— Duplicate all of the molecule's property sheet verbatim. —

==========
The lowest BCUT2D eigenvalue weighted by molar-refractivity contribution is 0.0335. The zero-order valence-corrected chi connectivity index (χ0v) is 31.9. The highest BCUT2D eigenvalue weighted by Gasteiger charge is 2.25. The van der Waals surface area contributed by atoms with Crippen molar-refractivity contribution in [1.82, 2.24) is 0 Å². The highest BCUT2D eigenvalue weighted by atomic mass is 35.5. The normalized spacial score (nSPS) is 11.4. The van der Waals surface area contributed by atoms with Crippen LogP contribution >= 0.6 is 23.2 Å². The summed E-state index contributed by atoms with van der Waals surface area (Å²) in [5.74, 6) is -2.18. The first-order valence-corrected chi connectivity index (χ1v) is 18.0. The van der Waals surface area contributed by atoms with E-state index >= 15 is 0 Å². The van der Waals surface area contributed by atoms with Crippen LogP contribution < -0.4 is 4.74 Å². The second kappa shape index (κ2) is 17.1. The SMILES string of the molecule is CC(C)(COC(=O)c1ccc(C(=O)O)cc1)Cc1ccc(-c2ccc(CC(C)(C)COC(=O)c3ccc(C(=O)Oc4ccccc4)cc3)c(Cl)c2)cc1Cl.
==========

The lowest BCUT2D eigenvalue weighted by molar-refractivity contribution is 0.0335. The zero-order valence-corrected chi connectivity index (χ0v) is 31.9. The highest BCUT2D eigenvalue weighted by Gasteiger charge is 2.25. The van der Waals surface area contributed by atoms with Crippen molar-refractivity contribution in [1.82, 2.24) is 0 Å². The highest BCUT2D eigenvalue weighted by atomic mass is 35.5. The normalized spacial score (nSPS) is 11.4. The van der Waals surface area contributed by atoms with Crippen LogP contribution >= 0.6 is 23.2 Å². The summed E-state index contributed by atoms with van der Waals surface area (Å²) in [5.74, 6) is -2.18. The first-order valence-corrected chi connectivity index (χ1v) is 18.0. The van der Waals surface area contributed by atoms with E-state index >= 15 is 0 Å². The van der Waals surface area contributed by atoms with Crippen LogP contribution < -0.4 is 4.74 Å². The second kappa shape index (κ2) is 17.1. The SMILES string of the molecule is CC(C)(COC(=O)c1ccc(C(=O)O)cc1)Cc1ccc(-c2ccc(CC(C)(C)COC(=O)c3ccc(C(=O)Oc4ccccc4)cc3)c(Cl)c2)cc1Cl.